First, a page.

What’s Really Behind the Curtain?
The social and emotional perils of self-created cognitive bias
Posted Sep 30, 2016
We all have a unique worldview. It’s informed by our expectations, assumptions and ideas about the way the world works. These develop out of our internalization and interpretation of objective reality, which translates into our subjective reality, or, more plainly, our belief system. The parts of our belief system we share with others in our tribe or community, in turn, create the basis for our social context. So, what happens when the expectations, assumptions and ideas we begin from are misplaced? More to the point, what happens when we figure that out? Well, that’s when we may discover things aren’t exactly as they seem.
Cognitive bias is not a new idea. In fact, it’s something inherent in human thought. It’s also often at the root of conflict, because the anticipated agreements of our shared reality don’t match up. It might be as complex as the centuries-old strife in the Middle East, or as simple as Coke versus Pepsi. Basically, cognitive bias comes down to having an idea about something and sticking with it, even with evidence to the contrary or in the face of other opinions.
There are dozens of kinds of cognitive bias that have been described and cataloged by science over the years. Introducing self-created cognitive bias—where we interject our own distorted worldview into our subjective experience—is often at the heart of our self-imposed internal conflict, and it can seriously complicate things for us, both socially and emotionally.
Bias is essentially a systematic and definable pattern of deviation from some expected norm. When we talk about bias and the way we think, we’re basically describing a distortion in judgment. This is where those misplaced expectations, assumptions and ideas come into play. If—or, more properly, when—we start out with a skewed worldview, we end up experiencing something one way, when, in reality, it’s something quite different. This can be disastrous in terms of relationship, and why, in part, we often find ourselves repeating relationships. We quite literally can’t get out of our own way.
Socially and emotionally, our worldview is, in part, driven by our faith in people, which is the social glue of the relationships we form. The other side of that coin is why we often find ourselves cleaning up some bit of chaos or other, even though we were promised it wouldn’t happen again. That chaos might be internal or external, but the reason it feels so disruptive is because, not only did we not anticipate it, we keep not anticipating it. Our judgment is clouded—or, more properly, distorted—by our self-imposed biases.
For instance, if we have a relationship with someone—platonic or otherwise—our experience of that relationship is based on the expectations, assumptions and ideas we bring to it. If our worldview is skewed, for whatever reason, that experience will likely not match the reality of the relationship. Only when we realize our anticipated experience doesn’t match that reality can we shift our perspective. Until then, we will, in all probability, stay where we are, both socially and emotionally, playing out our biases and finding ourselves repeatedly cleaning up that little bit of chaos that keeps showing up.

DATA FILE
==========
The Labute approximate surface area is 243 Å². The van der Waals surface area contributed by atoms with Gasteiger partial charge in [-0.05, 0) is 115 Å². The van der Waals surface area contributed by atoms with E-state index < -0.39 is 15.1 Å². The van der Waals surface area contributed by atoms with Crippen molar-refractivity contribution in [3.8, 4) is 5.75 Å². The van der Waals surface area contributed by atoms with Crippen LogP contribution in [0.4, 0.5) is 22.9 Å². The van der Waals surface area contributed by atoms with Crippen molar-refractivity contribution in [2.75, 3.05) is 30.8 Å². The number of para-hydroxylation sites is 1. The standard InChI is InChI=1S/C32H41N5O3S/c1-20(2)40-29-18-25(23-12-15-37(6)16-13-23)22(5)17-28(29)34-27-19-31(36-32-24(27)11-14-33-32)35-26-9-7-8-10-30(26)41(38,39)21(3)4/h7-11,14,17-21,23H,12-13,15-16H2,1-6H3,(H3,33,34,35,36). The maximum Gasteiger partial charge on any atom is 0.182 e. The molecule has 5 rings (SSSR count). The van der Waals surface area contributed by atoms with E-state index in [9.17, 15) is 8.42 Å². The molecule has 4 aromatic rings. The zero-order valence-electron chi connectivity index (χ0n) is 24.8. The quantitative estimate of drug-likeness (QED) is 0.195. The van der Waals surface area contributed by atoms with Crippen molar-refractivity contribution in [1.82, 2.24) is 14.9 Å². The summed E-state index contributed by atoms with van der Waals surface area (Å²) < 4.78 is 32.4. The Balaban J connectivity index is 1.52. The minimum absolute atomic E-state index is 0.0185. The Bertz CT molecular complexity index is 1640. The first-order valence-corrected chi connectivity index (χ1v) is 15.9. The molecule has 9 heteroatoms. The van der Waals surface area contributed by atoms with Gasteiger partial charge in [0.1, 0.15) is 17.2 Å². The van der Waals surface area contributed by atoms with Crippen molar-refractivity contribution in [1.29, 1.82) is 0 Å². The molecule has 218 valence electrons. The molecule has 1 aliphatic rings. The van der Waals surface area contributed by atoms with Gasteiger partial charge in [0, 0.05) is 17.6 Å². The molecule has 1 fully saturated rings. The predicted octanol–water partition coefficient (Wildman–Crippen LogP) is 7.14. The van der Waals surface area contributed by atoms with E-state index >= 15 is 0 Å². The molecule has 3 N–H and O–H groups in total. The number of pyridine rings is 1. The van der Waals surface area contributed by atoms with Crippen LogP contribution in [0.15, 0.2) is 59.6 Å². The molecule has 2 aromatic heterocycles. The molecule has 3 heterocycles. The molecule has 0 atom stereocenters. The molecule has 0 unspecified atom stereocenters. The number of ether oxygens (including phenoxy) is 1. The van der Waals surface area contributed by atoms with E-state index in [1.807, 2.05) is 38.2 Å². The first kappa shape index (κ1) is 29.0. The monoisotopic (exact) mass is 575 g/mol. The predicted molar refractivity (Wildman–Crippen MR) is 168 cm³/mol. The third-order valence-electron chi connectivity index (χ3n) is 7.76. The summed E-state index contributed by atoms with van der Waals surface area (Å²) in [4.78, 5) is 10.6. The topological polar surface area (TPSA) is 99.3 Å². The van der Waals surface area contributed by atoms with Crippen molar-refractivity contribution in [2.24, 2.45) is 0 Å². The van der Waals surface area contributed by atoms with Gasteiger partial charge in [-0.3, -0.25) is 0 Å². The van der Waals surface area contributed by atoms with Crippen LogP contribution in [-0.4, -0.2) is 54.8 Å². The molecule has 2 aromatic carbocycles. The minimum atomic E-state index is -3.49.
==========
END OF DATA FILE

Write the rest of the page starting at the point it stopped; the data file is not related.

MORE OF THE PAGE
Breaking through our biases is further complicated because, in some measure, they feed our self-perception. Returning to our fated relationship, the way we are in it is, in part, informed by the other person’s worldview. Should the other person have a perception of us as being one way—let’s say flighty or impulsive—he or she will treat us in a way consistent with that expectation. If we are consistently treated a particular way, we will inevitably buy into it, at some level. When we break through our biases, that dynamic disintegrates and we have the opportunity to reshape our self-perception, probably for the better.
Generalized cognitive biases, like the bandwagon effect or functional fixedness, are, for the most part, unavoidable. Self-imposed cognitive biases that impact our relationships and our relationship to the world can be deconstructed and even discarded by examining our assumptions and shifting our expectations.
Go ahead—peek behind your curtain and decide for yourself if what you believe about yourself and your world is real or simply a made up fact.
What are your thoughts about how self-created cognitive biases can be disruptive to your relationships? Leave a comment, or contact Michael to learn more.
© 2016 Michael J. Formica, All Rights Reserved
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